Heintz et al. [194], Bhandari et al. [198] and Li and Zhang [199] studied the global properties of a sample of host galaxies comprising repeating and one-off FRBs. The host galaxies of FRBs are seen to range from from starburst to nearly quiescent. They find that the physical offset between the FRB positions and the host galaxy centers range from 0.6 to 11 kpc, with a median value of 3.3 kpc. Overall, FRBs are not seen to occur in the nuclei of their hosts. High spatial resolution images show most FRBs to be located in the arms of these galaxies [200]. These physical offsets shown in Figure 8 are consistent with those observed for short Gamma-ray bursts, core-collapse supernovae, and Type Ia supernovae suggesting that FRB progenitors host population shares the similar characteristics to those of these transients. Magnetars formed via regular core-collapse supernovae, binary neutron star mergers and accretion-induced collapses of white dwarfs are plausible progenitors to the FRBs in this sample [194,201]. The current sample of FRB host galaxies are moderately star forming with star formation rates in the range 0.03–8 M yr 1 . These are statistically inconsistent with the star formation rates of ULXs and Type Ia supernovae host galaxies, which are often more star forming (see Figure 8).
A Baldwin, Phillips & Telervich BPT [202] diagram (the ratios of measured line fluxes for [O III]/H β against [N II]/H α and [S II]/H α ) compares the hosts of FRBs with star-forming galaxies, low-ionization nuclear emission line region (LINER) galaxies, and active galactic nuclei (AGN). Figure 9 shows the BPT diagram for a sample of well-localised FRBs reported in Heintz et al. [194] and Bhandari et al. [198]. The majority of FRB hosts are emission-line galaxies that appear to favour AGN and LINER populations. The FRBs in Figure 9 do not track the stellar mass and overall are not hosted in old, red and dead galaxies which possess an older stellar population. The present data supports a mix of prompt (core-collapse supernovae) and delayed channels for producing FRB progenitors [198]. Currently, even with the addition of the Galactic magnetar SGR 1935 + 2154 to the repeating FRB class, there is no distinction between the hosts of repeaters and one-off FRBs [199]. Little is known about the radio properties of these galaxies as only a few FRB host galaxies have been detected in the radio. While both repeating and apparently one-off FRBs have, and are continuing to be localised, the connection between them (if any) remains unclear at the moment and therefore understanding their host galaxies and immediate environments is crucial.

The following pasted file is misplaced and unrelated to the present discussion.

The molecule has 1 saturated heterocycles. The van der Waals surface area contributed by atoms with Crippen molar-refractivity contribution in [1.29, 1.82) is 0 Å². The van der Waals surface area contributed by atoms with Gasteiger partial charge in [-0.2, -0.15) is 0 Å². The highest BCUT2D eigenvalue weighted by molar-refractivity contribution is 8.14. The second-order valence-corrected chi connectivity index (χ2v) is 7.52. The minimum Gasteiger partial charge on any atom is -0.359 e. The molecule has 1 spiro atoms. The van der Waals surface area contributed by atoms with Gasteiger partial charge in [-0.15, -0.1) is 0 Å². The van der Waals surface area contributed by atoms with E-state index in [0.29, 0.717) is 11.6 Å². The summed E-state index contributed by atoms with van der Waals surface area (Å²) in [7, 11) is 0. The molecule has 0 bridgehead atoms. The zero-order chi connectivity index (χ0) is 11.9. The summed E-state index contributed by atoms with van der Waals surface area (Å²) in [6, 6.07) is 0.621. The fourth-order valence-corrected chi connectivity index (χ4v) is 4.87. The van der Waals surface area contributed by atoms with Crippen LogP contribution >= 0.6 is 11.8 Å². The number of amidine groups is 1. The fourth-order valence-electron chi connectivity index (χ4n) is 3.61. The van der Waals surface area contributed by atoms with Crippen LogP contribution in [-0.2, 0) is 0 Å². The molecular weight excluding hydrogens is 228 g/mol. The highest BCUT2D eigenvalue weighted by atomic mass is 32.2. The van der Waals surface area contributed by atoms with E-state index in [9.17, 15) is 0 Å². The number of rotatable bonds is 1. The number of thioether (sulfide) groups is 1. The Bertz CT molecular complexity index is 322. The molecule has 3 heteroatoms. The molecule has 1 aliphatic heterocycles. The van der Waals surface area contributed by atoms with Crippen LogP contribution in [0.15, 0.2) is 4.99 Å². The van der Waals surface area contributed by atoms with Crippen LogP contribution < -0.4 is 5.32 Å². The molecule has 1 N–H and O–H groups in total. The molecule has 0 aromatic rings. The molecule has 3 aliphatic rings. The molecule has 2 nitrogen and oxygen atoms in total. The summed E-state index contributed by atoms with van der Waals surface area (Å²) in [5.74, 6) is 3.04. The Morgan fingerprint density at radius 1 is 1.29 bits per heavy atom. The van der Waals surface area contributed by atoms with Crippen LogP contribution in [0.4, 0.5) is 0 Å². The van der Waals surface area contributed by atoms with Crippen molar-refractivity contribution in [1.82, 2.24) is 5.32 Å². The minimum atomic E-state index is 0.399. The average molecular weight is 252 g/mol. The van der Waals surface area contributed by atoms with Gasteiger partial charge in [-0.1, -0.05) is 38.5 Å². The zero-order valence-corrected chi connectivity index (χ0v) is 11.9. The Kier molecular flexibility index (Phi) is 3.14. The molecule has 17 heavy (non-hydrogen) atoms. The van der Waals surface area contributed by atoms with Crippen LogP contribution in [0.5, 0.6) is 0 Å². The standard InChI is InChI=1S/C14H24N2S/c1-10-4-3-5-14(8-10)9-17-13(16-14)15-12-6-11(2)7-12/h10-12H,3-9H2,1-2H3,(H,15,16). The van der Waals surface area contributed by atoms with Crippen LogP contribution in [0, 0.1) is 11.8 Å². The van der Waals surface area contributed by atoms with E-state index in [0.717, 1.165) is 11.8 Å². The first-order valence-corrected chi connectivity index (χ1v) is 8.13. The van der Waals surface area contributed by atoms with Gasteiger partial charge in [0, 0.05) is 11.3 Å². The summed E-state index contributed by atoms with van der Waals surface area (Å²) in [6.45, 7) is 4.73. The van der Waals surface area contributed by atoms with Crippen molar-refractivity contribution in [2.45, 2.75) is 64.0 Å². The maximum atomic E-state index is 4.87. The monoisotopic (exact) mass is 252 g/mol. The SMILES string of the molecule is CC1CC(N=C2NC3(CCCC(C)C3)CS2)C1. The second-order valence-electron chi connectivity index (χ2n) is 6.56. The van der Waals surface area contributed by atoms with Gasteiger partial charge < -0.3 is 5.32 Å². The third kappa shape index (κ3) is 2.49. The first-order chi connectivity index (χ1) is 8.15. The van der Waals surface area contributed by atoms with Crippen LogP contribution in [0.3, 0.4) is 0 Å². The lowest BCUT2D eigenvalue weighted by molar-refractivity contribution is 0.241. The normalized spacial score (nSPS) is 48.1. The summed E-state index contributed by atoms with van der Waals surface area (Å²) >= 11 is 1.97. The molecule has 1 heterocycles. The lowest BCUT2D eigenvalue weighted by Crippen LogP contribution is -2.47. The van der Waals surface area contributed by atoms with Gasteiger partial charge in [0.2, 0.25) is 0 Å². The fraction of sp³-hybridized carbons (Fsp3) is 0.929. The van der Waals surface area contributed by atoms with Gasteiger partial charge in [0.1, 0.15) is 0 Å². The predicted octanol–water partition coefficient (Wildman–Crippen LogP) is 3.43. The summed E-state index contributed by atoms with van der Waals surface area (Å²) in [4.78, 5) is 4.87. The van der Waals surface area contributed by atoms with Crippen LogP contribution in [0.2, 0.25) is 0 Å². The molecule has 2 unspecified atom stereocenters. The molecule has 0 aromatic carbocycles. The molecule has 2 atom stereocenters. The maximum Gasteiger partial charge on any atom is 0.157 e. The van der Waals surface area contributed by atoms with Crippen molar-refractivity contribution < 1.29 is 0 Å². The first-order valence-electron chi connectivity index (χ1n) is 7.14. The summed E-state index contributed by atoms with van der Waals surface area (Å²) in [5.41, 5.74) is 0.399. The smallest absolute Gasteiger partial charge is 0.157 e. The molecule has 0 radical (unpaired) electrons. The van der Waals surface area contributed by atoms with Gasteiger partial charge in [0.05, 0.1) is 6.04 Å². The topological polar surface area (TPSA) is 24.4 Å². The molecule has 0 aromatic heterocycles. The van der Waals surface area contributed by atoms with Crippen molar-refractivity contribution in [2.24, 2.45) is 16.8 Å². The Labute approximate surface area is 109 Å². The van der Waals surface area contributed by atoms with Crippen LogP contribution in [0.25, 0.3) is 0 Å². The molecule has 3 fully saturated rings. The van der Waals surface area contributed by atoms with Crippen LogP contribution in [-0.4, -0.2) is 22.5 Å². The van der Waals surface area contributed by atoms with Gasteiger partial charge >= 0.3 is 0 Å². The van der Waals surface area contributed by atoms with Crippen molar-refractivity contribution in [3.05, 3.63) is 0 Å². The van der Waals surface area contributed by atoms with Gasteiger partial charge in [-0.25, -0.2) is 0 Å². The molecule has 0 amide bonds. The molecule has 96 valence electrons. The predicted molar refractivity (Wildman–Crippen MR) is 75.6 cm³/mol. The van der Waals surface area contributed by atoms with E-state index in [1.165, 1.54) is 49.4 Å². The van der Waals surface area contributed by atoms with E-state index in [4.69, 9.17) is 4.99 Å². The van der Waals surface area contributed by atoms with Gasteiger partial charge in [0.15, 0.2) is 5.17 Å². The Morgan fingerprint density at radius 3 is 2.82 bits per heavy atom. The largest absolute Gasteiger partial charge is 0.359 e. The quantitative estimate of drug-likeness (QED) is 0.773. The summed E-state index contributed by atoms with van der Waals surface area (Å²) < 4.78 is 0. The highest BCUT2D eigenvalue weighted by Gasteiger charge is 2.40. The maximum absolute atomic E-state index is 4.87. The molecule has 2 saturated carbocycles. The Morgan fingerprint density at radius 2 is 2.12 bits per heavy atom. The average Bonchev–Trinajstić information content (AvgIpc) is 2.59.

5.12. Afterglows and Persistent Emission

Synchrotron radio emission is a distinctive feature of jets of ejecta or expanding shells, and is well observed in GRBs and supernovae. Typically, radio emission is only observable once the ejecta become optically thin. FRB 20121102A is the only FRB where persistent emission has been detected, despite follow-up observations of other localised FRBs reaching lower luminosity limits. No persistent radio emission was found to be associated with FRB 20180916A above a 3-sigma r.m.s. noise level of 30 μ Jy beam 1 with the EVN at 1.7 GHz and a 3-sigma r.m.s. noise level of 18 μ Jy beam 1 with the VLA at 1.6 GHz [187]. Any persistent radio emission in the vicinity of FRB20180916A would be 400 times fainter than the one associated with FRB 20121102A [52]. Similarly, no persistent radio emission was detected at the position of the Galactic magnetar in MeerKAT radio images at 1.4 GHz above 103 μ y beam 1 [203]. Four of the FRBs discovered and localised by the ASKAP telescope were observed within 10 days of the bursts’ discoveries with the Australian Telescope Compact Array (ATCA) at centre frequencies of 5.5 and 7.5 GHz [204]. After combining the data from the two bands, Bhandari et al. [204] found no continuum emission anywhere within the host galaxies of FRB 20180924B, FRB 20181112A, or FRB 20190102C ( S 6.5 GHz < 20 μ Jy) and no continuum emission at the location of FRB 20190608B within its host ( S 6.5 GHz < 10 μ Jy). uGMRT observations of the repeating FRB 20201124A detected an unresolved persistent radio source with a 650 MHz flux density of 0.7 ± 0.1 mJy. Subsequent JVLA imaging in the S and X bands detected an unresolved persistent radio source with a flux density of 0.34 ± 0.03 mJy at 3 GHz and 0.15 ± 0.01 mJy at 9 GHz coincident with the uGMRT detection. EVN observations of the field ruled out any emission on angular scales larger than ≳140 mas, thereby suggesting that the persistent emission detected by the uGMRT and the JVLA must be extended in nature [193]. A combination of the global properties of the host galaxies and the existence/non-existence of persistent emission will help constrain a possible correlation between source age and existence of persistent emission, and help address the question of multiple populations.